The most common types of claim brought in the Employment Tribunal are for wrongful dismissal (relating to whether an employee received the correct amount of notice) and unfair dismissal (relating to the reasons for a dismissal, and/or the manner in which it was handled).
No two cases are exactly the same and there are a wide range of factors that could affect the complexity, and therefore the cost, of your case. Examples of such variables are set out further down this page.
The more information we have about your individual circumstances, the better we will be able to provide you with a realistic cost estimate for handling your case. The purpose of this page, however, is to provide some ‘typical’ prices for bringing or defending wrongful and unfair dismissal claims.
Initial Consultation, Assessment and Formal Engagement
The cost figures set out on this page are only intended to give a broad indication of the cost of employment litigation. They are not to be taken as a binding quotation. In order to obtain a more bespoke cost estimate, please contact us and we will be happy to provide an initial free telephone consultation (up to 30 minutes) in order to discuss your case. This will enable us to gain an overview of your dispute and the level of complexity, and also address any immediate issues such as an imminent deadline for submitting or responding to a Tribunal claim.
If you wish us to undertake a more detailed analysis of your case, (in order to help determine whether or not to bring, defend or settle a claim), our fees will be approximately £500+Vat. This will include taking your instructions on the background to the dispute, a review of key documentation, preliminary advice on the merits and value of your case, and discussing a basic strategy.
If you confirm your instructions for us to represent you, we shall send you a formal letter of engagement, confirming the scope of the work and your individual fee estimate, together with matters such as timescales, who will have responsibility for your case, and our complaints procedure in the event that you are dissatisfied with any aspect of our service.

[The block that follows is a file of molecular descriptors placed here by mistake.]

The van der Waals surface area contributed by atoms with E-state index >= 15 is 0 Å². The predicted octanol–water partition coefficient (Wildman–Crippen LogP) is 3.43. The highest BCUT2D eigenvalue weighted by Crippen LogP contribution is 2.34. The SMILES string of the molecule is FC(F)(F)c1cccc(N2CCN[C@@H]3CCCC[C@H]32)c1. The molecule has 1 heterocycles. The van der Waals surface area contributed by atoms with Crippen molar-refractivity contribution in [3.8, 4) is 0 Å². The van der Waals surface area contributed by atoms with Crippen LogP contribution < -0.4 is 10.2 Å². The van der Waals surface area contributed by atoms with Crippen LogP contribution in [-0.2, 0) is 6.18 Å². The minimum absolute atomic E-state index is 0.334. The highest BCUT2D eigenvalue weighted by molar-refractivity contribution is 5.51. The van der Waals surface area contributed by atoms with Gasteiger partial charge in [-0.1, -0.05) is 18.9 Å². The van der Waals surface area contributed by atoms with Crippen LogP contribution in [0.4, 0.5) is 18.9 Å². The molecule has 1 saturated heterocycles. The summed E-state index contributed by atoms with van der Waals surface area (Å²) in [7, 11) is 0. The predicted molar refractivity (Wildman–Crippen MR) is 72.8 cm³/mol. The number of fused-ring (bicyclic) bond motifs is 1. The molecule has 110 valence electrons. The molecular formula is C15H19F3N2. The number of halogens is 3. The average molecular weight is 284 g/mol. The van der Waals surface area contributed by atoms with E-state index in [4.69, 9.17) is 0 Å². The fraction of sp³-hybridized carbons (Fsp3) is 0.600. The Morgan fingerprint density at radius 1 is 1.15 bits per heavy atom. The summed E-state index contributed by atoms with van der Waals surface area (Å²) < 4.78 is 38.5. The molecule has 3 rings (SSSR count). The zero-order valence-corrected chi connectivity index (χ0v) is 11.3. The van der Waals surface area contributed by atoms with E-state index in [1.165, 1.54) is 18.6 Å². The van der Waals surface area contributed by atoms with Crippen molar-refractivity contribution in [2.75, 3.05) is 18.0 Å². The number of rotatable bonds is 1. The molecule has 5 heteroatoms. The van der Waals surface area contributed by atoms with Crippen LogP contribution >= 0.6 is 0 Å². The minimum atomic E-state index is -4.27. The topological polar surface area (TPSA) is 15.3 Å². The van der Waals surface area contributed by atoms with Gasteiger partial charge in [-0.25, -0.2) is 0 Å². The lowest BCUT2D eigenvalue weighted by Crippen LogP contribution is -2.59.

Costs for Wrongful and Unfair Dismissal Claims
Our typical prices for brining or defending wrongful and unfair dismissal claims would be as follows:
|Simple Case||£2,000 to £5,000 +Vat||One-day hearing, maximum one witness on each side, to resolve a single issue over notice pay or determining compensation for unfair dismissal.|
|Standard Case||£5,000 to £8,000 + Vat||An ‘average’ unfair dismissal claim involving a two or three-day hearing, standard preparation of documents and 3 to 5 witnesses in total.|
|High Complexity Case||£8,000 to £20,000 + Vat||Four or more-day hearing, large bundle of documents, multiple witnesses and dealing with various preliminary stages.|
The actual costs will be based upon the amount of time that we spend undertaking work on your behalf, calculated at an hourly charging rate of between £180 and £220 per hour, plus Vat.
We would expect the majority of disputes we deal with to be classed as ‘Standard Cases’, but factors that will increase the complexity of a case may include:
- The inclusion of additional claims (e.g. if the dismissal in connected with alleged discriminatory behaviour or a whistleblowing disclosure);
- The number of allegations (e.g. a constructive unfair dismissal claim based upon multiple claims of bullying over a long period will likely be more complex than a case concerning a single allegation of gross misconduct.)
- The volume of documents and witnesses involved (e.g. if there have been multiple disciplinary/grievance stages and internal appeals hearings);
- Interim applications to the Employment Tribunal (e.g. if it is necessary to make or defend applications to amend claims or to provide further information about an existing claim);
- Complex preliminary issues (e.g. if it necessary to attend an initial hearing to determine whether the claimant is disabled before the case can proceed);
- Cases requiring the parties to obtain medical evidence;
- Dealing with opponents who are not legally represented;
- Cases involving unusual points of law; and/or
- Making or defending a costs application.
In addition, costs can increase as a result of unforeseen developments such as a hearing date being postponed because of the last-minute unavailability of a party or an Employment Judge.
Disbursements are costs related to your matter that are payable to third parties, such as a payment for a medical assessment. As Employment Tribunal fees have been abolished, the only disbursement in most cases is for Counsel’s fees i.e. the barrister who will present you at a final hearing.